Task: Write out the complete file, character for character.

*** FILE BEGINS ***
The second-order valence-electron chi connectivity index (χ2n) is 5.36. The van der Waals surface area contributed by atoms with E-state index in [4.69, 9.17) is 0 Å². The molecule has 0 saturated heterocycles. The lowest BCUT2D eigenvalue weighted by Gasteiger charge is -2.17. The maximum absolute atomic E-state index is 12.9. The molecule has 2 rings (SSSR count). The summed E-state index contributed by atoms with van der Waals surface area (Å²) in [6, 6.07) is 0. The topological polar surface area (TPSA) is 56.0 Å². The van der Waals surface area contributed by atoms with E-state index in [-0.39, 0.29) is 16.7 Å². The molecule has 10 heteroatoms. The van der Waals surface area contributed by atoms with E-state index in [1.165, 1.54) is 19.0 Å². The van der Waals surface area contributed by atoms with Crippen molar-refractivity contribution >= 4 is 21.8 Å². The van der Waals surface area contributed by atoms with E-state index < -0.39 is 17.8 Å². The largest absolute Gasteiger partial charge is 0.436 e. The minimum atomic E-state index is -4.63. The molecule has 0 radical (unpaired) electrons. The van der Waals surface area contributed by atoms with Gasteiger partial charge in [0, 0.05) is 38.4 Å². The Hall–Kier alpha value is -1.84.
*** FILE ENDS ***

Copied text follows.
The second-order valence-electron chi connectivity index (χ2n) is 5.36. The van der Waals surface area contributed by atoms with E-state index in [4.69, 9.17) is 0 Å². The molecule has 0 saturated heterocycles. The lowest BCUT2D eigenvalue weighted by Gasteiger charge is -2.17. The maximum absolute atomic E-state index is 12.9. The molecule has 2 rings (SSSR count). The summed E-state index contributed by atoms with van der Waals surface area (Å²) in [6, 6.07) is 0. The topological polar surface area (TPSA) is 56.0 Å². The van der Waals surface area contributed by atoms with E-state index in [-0.39, 0.29) is 16.7 Å². The molecule has 10 heteroatoms. The van der Waals surface area contributed by atoms with E-state index in [1.165, 1.54) is 19.0 Å². The van der Waals surface area contributed by atoms with Crippen molar-refractivity contribution >= 4 is 21.8 Å². The van der Waals surface area contributed by atoms with E-state index < -0.39 is 17.8 Å². The largest absolute Gasteiger partial charge is 0.436 e. The minimum atomic E-state index is -4.63. The molecule has 0 radical (unpaired) electrons. The van der Waals surface area contributed by atoms with Gasteiger partial charge in [0, 0.05) is 38.4 Å². The Hall–Kier alpha value is -1.84.